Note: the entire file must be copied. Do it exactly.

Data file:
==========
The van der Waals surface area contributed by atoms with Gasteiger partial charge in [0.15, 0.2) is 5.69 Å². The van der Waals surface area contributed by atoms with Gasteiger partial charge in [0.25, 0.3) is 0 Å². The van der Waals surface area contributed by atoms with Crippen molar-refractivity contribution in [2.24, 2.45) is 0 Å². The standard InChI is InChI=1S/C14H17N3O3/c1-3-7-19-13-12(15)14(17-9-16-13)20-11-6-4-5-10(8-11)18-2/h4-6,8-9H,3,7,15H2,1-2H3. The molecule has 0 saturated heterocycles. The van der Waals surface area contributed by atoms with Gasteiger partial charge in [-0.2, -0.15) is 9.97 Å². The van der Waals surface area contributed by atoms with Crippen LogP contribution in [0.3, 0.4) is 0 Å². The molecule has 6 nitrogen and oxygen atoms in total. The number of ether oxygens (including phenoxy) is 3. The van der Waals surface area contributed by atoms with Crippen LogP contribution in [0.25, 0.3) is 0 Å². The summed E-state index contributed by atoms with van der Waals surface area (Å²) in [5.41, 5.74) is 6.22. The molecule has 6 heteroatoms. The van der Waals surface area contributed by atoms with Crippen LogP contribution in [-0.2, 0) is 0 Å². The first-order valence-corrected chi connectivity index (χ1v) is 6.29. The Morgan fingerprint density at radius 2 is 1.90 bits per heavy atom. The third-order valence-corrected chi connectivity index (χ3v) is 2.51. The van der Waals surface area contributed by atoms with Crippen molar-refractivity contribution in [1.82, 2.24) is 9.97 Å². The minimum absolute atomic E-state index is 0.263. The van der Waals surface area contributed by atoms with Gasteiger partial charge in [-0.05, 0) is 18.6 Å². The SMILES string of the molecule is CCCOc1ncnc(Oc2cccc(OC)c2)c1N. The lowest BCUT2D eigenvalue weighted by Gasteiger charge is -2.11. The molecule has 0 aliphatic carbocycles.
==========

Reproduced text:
The van der Waals surface area contributed by atoms with Gasteiger partial charge in [0.15, 0.2) is 5.69 Å². The van der Waals surface area contributed by atoms with Gasteiger partial charge in [0.25, 0.3) is 0 Å². The van der Waals surface area contributed by atoms with Crippen molar-refractivity contribution in [2.24, 2.45) is 0 Å². The standard InChI is InChI=1S/C14H17N3O3/c1-3-7-19-13-12(15)14(17-9-16-13)20-11-6-4-5-10(8-11)18-2/h4-6,8-9H,3,7,15H2,1-2H3. The molecule has 0 saturated heterocycles. The van der Waals surface area contributed by atoms with Gasteiger partial charge in [-0.2, -0.15) is 9.97 Å². The van der Waals surface area contributed by atoms with Crippen LogP contribution in [0.3, 0.4) is 0 Å². The molecule has 6 nitrogen and oxygen atoms in total. The number of ether oxygens (including phenoxy) is 3. The van der Waals surface area contributed by atoms with Crippen LogP contribution in [0.25, 0.3) is 0 Å². The summed E-state index contributed by atoms with van der Waals surface area (Å²) in [5.41, 5.74) is 6.22. The molecule has 6 heteroatoms. The van der Waals surface area contributed by atoms with Crippen LogP contribution in [-0.2, 0) is 0 Å². The first-order valence-corrected chi connectivity index (χ1v) is 6.29. The Morgan fingerprint density at radius 2 is 1.90 bits per heavy atom. The third-order valence-corrected chi connectivity index (χ3v) is 2.51. The van der Waals surface area contributed by atoms with Crippen molar-refractivity contribution in [1.82, 2.24) is 9.97 Å². The minimum absolute atomic E-state index is 0.263. The van der Waals surface area contributed by atoms with Gasteiger partial charge in [-0.05, 0) is 18.6 Å². The SMILES string of the molecule is CCCOc1ncnc(Oc2cccc(OC)c2)c1N. The lowest BCUT2D eigenvalue weighted by Gasteiger charge is -2.11. The molecule has 0 aliphatic carbocycles.